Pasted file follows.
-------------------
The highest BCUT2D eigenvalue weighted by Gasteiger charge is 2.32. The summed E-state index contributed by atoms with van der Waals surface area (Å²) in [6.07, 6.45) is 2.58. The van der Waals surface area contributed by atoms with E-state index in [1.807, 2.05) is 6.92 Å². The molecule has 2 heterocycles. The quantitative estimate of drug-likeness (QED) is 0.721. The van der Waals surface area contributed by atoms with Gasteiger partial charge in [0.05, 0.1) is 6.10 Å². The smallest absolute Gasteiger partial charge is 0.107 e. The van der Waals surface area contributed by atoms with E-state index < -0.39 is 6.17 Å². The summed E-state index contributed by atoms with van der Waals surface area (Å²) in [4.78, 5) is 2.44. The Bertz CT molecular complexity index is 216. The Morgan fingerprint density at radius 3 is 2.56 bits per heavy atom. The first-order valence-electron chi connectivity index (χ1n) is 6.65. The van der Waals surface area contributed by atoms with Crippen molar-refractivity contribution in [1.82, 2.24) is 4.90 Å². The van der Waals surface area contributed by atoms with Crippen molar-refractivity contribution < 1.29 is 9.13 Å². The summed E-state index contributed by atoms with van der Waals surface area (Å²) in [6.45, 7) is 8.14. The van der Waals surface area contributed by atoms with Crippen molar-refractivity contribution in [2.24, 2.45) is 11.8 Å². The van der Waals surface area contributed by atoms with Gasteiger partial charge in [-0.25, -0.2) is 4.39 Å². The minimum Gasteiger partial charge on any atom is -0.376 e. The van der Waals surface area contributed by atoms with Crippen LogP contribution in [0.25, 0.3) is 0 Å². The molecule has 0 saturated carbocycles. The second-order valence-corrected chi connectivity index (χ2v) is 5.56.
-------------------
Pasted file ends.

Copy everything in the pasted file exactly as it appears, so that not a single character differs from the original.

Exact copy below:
The highest BCUT2D eigenvalue weighted by Gasteiger charge is 2.32. The summed E-state index contributed by atoms with van der Waals surface area (Å²) in [6.07, 6.45) is 2.58. The van der Waals surface area contributed by atoms with E-state index in [1.807, 2.05) is 6.92 Å². The molecule has 2 heterocycles. The quantitative estimate of drug-likeness (QED) is 0.721. The van der Waals surface area contributed by atoms with Gasteiger partial charge in [0.05, 0.1) is 6.10 Å². The smallest absolute Gasteiger partial charge is 0.107 e. The van der Waals surface area contributed by atoms with E-state index < -0.39 is 6.17 Å². The summed E-state index contributed by atoms with van der Waals surface area (Å²) in [4.78, 5) is 2.44. The Bertz CT molecular complexity index is 216. The Morgan fingerprint density at radius 3 is 2.56 bits per heavy atom. The first-order valence-electron chi connectivity index (χ1n) is 6.65. The van der Waals surface area contributed by atoms with Crippen molar-refractivity contribution in [1.82, 2.24) is 4.90 Å². The van der Waals surface area contributed by atoms with Crippen molar-refractivity contribution < 1.29 is 9.13 Å². The summed E-state index contributed by atoms with van der Waals surface area (Å²) in [6.45, 7) is 8.14. The van der Waals surface area contributed by atoms with Crippen molar-refractivity contribution in [2.24, 2.45) is 11.8 Å². The van der Waals surface area contributed by atoms with Gasteiger partial charge in [-0.25, -0.2) is 4.39 Å². The minimum Gasteiger partial charge on any atom is -0.376 e. The van der Waals surface area contributed by atoms with Crippen LogP contribution in [0.25, 0.3) is 0 Å². The molecule has 0 saturated carbocycles. The second-order valence-corrected chi connectivity index (χ2v) is 5.56.